Commonwealth Medical College is building a campus downtown.  This is Pennsylvania’s first medical school to be built in 50 years.  The school is now leasing space and is in their second year of operation.  In September, the student body will move into the school’s new permanent downtown site.  The medical school will be responsible for bringing 800 new jobs and 600 students into downtown Scranton.  Six hundred new apartments/condos will be needed in the next five years as a result.  (If the law school becomes a reality; housing demand will sharply increase above the current projection for 600 units, fueling further economic development downtown.)

During our tour, we walked past the building used as the fictional Dunder Mifflin Paper Company headquarters in NBC’s hit mockumentary, The Office.  Scranton was on the list of possible locations being considered.  When it was discovered the bar across the street from the building was named The Office, Greg Daniels decided it was perfect.  The Office has brought a great deal of free publicity to Scranton and has increased tourism.  There are monthly tours offered (March through December) and conventions, for fans of The Office, that bring many people to Scranton.

There is more to come in Part II on Thursday



Center City Living In Scranton Is Taking Off

Building near the Lackawanna County Courthouse...

Image via Wikipedia

The demand for Center City Scranton housing is heating up.  Another blighted landmark building in Central Scranton is being converted into more than 35 apartments with retail space on the first floor.  The 5-story Chamber of Commerce Building was built in grand style in 1926.  Brass rails, marble floors, 14-foot tall built-in bookcases and rollout doors are featured in the beautiful interior.  The building served the Scranton Chamber of Commerce until 1998.

Developer Charlie Jefferson, is the force behind this transformation.  Jefferson was also responsible for the Connell Building’s transformation into loft apartments.  All of the loft apartments were leased before anyone moved in.  Jefferson’s total investment in downtown Scranton is $35 million.  This Chamber of Commerce building sale was some where in the vicinity of $1 million according to Jefferson.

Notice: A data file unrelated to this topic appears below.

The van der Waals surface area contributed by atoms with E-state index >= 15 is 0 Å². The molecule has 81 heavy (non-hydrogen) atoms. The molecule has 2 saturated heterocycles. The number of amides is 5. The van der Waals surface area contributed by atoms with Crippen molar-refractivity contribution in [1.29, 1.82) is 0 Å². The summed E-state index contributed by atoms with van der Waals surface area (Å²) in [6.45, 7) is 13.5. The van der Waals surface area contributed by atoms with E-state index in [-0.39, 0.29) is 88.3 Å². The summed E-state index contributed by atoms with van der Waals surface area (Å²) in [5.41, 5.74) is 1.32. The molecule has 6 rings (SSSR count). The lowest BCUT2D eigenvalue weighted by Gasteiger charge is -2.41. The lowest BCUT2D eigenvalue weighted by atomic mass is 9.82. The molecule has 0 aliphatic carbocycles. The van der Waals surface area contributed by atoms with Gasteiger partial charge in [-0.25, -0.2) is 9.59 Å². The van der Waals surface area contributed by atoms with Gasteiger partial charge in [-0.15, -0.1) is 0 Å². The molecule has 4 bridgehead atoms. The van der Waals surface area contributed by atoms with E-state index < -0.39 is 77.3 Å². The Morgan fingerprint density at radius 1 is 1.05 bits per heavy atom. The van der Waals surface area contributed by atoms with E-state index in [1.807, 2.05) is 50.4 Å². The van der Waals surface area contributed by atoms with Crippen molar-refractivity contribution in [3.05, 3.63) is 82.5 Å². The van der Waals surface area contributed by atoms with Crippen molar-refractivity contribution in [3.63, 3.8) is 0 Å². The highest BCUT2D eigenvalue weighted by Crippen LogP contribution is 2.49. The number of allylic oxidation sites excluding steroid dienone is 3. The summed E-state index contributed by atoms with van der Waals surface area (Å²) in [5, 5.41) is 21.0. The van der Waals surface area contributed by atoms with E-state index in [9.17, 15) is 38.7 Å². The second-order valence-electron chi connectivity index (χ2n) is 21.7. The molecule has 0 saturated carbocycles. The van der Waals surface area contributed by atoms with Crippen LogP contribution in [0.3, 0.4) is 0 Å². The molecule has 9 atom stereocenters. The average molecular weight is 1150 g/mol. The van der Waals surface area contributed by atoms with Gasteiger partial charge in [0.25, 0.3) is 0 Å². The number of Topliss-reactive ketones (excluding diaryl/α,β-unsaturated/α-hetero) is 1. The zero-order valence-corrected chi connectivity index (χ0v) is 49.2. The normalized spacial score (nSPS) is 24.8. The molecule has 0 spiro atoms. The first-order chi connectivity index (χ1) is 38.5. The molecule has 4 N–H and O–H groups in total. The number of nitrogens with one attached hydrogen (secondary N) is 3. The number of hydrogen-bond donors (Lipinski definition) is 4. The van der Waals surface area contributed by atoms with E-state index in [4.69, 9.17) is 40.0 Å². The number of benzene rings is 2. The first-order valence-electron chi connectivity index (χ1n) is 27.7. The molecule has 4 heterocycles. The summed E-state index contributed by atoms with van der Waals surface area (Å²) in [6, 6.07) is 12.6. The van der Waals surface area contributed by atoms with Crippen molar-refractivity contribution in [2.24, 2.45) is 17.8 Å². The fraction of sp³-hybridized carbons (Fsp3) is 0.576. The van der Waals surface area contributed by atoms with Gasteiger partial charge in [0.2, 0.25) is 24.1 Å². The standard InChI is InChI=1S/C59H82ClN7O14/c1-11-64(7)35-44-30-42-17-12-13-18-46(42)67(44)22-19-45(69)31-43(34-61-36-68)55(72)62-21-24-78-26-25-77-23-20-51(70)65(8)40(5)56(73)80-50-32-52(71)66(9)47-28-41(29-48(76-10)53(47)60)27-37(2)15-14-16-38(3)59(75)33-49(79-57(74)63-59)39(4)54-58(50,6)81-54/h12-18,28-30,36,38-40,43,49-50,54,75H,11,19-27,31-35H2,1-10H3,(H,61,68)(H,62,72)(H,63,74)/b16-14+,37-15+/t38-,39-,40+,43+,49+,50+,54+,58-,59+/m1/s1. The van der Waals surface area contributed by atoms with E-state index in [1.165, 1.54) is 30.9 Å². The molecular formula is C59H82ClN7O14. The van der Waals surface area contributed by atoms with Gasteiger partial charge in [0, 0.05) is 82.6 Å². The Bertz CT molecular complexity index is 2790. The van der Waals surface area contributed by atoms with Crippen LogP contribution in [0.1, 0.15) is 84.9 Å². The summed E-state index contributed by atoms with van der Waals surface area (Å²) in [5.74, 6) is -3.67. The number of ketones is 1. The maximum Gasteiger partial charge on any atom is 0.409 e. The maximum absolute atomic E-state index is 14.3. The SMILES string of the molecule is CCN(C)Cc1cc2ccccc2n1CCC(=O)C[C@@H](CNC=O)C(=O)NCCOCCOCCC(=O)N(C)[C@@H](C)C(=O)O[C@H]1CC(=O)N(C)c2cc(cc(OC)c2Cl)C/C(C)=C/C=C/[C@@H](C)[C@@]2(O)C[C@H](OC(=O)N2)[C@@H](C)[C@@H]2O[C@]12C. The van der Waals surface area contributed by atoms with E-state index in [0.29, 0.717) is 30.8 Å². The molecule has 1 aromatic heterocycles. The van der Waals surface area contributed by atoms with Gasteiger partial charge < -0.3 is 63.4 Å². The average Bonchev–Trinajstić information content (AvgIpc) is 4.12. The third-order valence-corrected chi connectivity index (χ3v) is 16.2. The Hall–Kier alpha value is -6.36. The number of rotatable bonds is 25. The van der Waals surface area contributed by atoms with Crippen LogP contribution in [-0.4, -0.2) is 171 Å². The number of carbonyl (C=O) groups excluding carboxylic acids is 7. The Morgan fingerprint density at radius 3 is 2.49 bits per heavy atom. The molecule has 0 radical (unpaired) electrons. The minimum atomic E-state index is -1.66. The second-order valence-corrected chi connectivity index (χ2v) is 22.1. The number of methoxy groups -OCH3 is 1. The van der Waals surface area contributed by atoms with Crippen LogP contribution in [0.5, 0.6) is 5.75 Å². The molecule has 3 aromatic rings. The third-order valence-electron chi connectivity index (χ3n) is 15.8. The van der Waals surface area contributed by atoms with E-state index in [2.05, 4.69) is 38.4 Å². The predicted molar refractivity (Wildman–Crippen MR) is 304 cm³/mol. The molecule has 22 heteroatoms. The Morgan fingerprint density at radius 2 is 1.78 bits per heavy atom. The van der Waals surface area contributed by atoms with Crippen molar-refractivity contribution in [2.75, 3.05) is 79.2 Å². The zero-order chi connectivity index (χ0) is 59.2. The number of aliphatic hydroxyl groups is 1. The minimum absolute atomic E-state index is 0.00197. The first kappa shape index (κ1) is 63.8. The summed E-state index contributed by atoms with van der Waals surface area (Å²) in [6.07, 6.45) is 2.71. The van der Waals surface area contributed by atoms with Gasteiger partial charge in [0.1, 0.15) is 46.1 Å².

The former East Scranton Junior High School will be converted into 24 apartments.  A $3 million grant from Ed Rendell will help to transform this property into more apartments.  The school has been closed since 2001, according to a Facebook alumni page.

The construction of The Commonwealth Medical College is going to drive demand for 600 additional apartments in central Scranton in the next five years.  The amount of recent development in Scranton has been astonishing given the economic downtown during the last several years.  An increased population in the central business district will spawn the need for stores, restaurants, clubs and services like banks, dry cleaners, grocery stores and other conveniences for residents.  The Commonwealth Medical College is building an 180,000 square foot building in downtown Scranton that is opening this year.  The new facility will house the school’s educational and research programs.

Mayor Chris Doherty said “the success of the city will come from life downtown, and the trend is well on its way.”